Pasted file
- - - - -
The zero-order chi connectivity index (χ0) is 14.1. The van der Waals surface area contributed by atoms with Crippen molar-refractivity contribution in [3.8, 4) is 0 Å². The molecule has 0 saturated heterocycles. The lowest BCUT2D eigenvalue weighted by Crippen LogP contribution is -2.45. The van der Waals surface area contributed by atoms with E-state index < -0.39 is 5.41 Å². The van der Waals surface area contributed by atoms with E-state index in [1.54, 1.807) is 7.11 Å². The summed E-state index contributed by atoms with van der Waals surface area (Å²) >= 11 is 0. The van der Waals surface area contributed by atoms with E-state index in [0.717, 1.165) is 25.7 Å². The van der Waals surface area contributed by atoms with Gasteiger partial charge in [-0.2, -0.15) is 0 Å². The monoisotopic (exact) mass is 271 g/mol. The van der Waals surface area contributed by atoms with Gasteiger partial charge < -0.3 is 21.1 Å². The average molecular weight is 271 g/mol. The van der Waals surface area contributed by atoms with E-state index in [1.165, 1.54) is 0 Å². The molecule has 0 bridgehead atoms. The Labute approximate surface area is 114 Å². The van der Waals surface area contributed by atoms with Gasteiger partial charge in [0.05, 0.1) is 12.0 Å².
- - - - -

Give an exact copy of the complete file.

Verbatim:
The zero-order chi connectivity index (χ0) is 14.1. The van der Waals surface area contributed by atoms with Crippen molar-refractivity contribution in [3.8, 4) is 0 Å². The molecule has 0 saturated heterocycles. The lowest BCUT2D eigenvalue weighted by Crippen LogP contribution is -2.45. The van der Waals surface area contributed by atoms with E-state index < -0.39 is 5.41 Å². The van der Waals surface area contributed by atoms with E-state index in [1.54, 1.807) is 7.11 Å². The summed E-state index contributed by atoms with van der Waals surface area (Å²) >= 11 is 0. The van der Waals surface area contributed by atoms with E-state index in [0.717, 1.165) is 25.7 Å². The van der Waals surface area contributed by atoms with Gasteiger partial charge in [-0.2, -0.15) is 0 Å². The monoisotopic (exact) mass is 271 g/mol. The van der Waals surface area contributed by atoms with Gasteiger partial charge < -0.3 is 21.1 Å². The average molecular weight is 271 g/mol. The van der Waals surface area contributed by atoms with E-state index in [1.165, 1.54) is 0 Å². The molecule has 0 bridgehead atoms. The Labute approximate surface area is 114 Å². The van der Waals surface area contributed by atoms with Gasteiger partial charge in [0.05, 0.1) is 12.0 Å².